Available courses



To explore the intimate relationship between one’s own body and the environment, the forms of depredations done to both the body and the environment and the various approaches to mediating further damages through the use of traditional healing practices for the body and effective decision-making for the earth.


By Arrangement:

The Art and Science of Complementary and Alternative Medicine for the prevention and treatment of Diabetes, Chronic pain and chronic illness.


TM193

1 Credit Seminar


Fourth World nations have the distinction of being located generally remote from state population centers throughout the world. Whether in the Russian Federation, Australia, France, Australia, or the United States, nations find themselves victims of nuclear radiation from tests, bomb manufacture, and waste storage. In this seminar we examine the social, economic, political, cultural, health, and strategic consequences of living under the nuclear cloud.
The history, meaning, and implications of implementing the UN Declaration on the Rights of Indigenous Peoples for Fourth World diplomacy and the future of Fourth World Nations. What can the Declaration mean to the people at home?
The word Culture is derived from the root words ‘cult’ (worship) and ‘ure’ (earth), meaning worship of the earth. This course explores the ways peoples of the earth heal and worship through the use of plants and foods. We will explore the history and scope of ethnobotany, ethnopharmacology, and ethnomycology, examining the practices of peoples and their relationships to the plant world for health, healing, and ecstatic ritual. We will examine the impact of research, ecotravel and international organizations, including current controversies such as resource rights of indigenous peoples. Each student has the opportunity to focus on a particular cultural focus.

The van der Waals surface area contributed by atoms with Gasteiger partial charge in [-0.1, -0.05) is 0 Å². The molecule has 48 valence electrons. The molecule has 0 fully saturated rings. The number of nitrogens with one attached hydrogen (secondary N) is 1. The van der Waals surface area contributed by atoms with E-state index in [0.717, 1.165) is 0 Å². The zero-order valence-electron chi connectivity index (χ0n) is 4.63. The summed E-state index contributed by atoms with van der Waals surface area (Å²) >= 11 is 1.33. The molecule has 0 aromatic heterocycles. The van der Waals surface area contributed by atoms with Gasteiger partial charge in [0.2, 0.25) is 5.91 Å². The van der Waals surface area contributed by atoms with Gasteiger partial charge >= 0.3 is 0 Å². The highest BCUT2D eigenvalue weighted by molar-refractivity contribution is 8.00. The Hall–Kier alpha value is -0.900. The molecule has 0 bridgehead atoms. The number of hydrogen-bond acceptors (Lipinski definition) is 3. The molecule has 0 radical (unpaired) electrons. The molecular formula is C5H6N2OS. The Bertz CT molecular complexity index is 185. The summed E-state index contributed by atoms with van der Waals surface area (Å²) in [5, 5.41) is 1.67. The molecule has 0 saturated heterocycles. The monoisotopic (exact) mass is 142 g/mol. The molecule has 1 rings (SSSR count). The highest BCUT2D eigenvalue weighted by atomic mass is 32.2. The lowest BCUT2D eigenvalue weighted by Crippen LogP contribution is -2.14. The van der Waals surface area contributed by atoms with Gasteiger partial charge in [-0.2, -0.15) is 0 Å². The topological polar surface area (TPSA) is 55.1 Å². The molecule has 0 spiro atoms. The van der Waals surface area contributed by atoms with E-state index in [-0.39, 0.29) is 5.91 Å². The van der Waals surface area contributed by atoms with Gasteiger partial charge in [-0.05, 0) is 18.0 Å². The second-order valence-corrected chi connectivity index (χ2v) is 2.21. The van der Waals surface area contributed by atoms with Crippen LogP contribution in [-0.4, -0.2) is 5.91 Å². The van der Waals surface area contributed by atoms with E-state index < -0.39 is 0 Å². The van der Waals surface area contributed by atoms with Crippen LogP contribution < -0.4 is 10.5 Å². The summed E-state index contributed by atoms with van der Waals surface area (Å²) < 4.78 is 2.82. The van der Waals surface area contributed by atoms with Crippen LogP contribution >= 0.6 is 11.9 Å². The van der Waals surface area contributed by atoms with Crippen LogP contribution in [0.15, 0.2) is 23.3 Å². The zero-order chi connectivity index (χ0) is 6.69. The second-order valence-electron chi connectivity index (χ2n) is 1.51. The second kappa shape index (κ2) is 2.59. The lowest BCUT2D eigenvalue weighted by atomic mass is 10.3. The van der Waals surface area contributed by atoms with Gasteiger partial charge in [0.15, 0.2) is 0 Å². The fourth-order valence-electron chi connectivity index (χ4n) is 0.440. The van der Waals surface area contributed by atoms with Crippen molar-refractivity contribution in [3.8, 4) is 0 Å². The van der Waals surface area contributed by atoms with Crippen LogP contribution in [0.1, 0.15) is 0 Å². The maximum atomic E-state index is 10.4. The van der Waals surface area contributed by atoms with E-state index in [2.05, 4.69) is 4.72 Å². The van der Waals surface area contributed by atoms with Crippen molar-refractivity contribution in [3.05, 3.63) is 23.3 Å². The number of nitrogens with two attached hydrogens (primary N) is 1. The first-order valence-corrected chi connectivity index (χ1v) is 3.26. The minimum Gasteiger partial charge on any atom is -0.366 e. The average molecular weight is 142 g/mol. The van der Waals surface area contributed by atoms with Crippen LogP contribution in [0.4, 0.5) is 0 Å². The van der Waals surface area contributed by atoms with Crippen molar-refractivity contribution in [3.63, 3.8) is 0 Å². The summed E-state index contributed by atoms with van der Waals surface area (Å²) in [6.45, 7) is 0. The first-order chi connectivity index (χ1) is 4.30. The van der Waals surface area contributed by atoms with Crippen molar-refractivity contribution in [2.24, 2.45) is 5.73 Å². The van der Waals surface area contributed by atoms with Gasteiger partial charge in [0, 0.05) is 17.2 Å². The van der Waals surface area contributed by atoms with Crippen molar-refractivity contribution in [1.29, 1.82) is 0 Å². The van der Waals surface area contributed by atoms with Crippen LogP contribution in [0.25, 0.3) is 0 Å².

Where there is a culture there is a cuisine. Since the beginning of globalization in the 15th century foods found in the deep reaches of jungles, deserts, forests, oceans, and ice caves have in some instances become daily food for millions of peoples when originally they were discovered and consumed by peoples who long lived in a location. What is the history behind some of these Fourth World Foods and how does the natural version differ from the commercialized version? The health of the world’s peoples will depend on the success or failure of a growing “food sovereignty” movement and a wider understanding of nature’s living
food basket.
The word “therapist” is derived from the Greek word therapeutae referring to people who worship and serve. As an act of service and compassion, working with traumatized individuals and groups is spiritually rewarding. However, listening to horrifying experiences, witnessing pain, attending to chronic stress and anger, shouldering suicidality, and responding to the compelling needs of traumatized individuals inevitably precipitates sequelae common to trauma itself: Autonomic hyper-arousal, numbness, somatic complaints, disillusion, overwork, and other addictive behaviors

TM290 Integrative Traumatology
3 Credit Seminar
The word “therapist” is derived from the Greek word therapeutae referring to people who worship and serve. As an act of service and compassion, working with traumatized individuals and groups is spiritually rewarding. However, listening to horrifying experiences, witnessing pain, attending to chronic stress and anger, shouldering suicidality, and responding to the compelling needs of traumatized individuals inevitably precipitates sequelae common to trauma itself: Autonomic hyper-arousal, numbness, somatic complaints, disillusion, overwork, and other addictive behaviors.